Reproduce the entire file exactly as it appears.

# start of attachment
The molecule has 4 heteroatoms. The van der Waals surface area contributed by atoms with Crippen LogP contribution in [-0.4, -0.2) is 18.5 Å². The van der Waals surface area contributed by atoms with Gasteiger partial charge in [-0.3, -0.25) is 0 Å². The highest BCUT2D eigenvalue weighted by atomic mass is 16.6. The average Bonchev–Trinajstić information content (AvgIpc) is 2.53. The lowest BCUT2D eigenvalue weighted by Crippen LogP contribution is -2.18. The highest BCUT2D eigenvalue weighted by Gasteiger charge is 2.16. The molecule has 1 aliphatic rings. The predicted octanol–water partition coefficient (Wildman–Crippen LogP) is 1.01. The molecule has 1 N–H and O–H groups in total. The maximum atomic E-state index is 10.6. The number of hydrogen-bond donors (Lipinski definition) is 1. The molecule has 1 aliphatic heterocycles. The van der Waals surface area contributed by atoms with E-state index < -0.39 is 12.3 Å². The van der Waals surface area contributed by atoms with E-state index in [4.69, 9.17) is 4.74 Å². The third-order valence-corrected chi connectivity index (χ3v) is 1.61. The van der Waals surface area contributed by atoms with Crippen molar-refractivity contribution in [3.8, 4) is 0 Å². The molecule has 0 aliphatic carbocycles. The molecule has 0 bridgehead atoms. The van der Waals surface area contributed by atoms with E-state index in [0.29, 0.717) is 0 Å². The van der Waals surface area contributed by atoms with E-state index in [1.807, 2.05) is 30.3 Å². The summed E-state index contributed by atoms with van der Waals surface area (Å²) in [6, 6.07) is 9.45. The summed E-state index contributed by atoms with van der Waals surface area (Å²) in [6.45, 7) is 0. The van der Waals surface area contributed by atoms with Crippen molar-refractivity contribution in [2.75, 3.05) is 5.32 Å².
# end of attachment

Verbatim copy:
The molecule has 4 heteroatoms. The van der Waals surface area contributed by atoms with Crippen LogP contribution in [-0.4, -0.2) is 18.5 Å². The van der Waals surface area contributed by atoms with Gasteiger partial charge in [-0.3, -0.25) is 0 Å². The highest BCUT2D eigenvalue weighted by atomic mass is 16.6. The average Bonchev–Trinajstić information content (AvgIpc) is 2.53. The lowest BCUT2D eigenvalue weighted by Crippen LogP contribution is -2.18. The highest BCUT2D eigenvalue weighted by Gasteiger charge is 2.16. The molecule has 1 aliphatic rings. The predicted octanol–water partition coefficient (Wildman–Crippen LogP) is 1.01. The molecule has 1 N–H and O–H groups in total. The maximum atomic E-state index is 10.6. The number of hydrogen-bond donors (Lipinski definition) is 1. The molecule has 1 aliphatic heterocycles. The van der Waals surface area contributed by atoms with E-state index < -0.39 is 12.3 Å². The van der Waals surface area contributed by atoms with E-state index in [4.69, 9.17) is 4.74 Å². The third-order valence-corrected chi connectivity index (χ3v) is 1.61. The van der Waals surface area contributed by atoms with Crippen molar-refractivity contribution in [3.8, 4) is 0 Å². The molecule has 0 aliphatic carbocycles. The molecule has 0 bridgehead atoms. The van der Waals surface area contributed by atoms with E-state index in [0.29, 0.717) is 0 Å². The van der Waals surface area contributed by atoms with E-state index in [1.807, 2.05) is 30.3 Å². The summed E-state index contributed by atoms with van der Waals surface area (Å²) in [6, 6.07) is 9.45. The summed E-state index contributed by atoms with van der Waals surface area (Å²) in [6.45, 7) is 0. The van der Waals surface area contributed by atoms with Crippen molar-refractivity contribution in [2.75, 3.05) is 5.32 Å².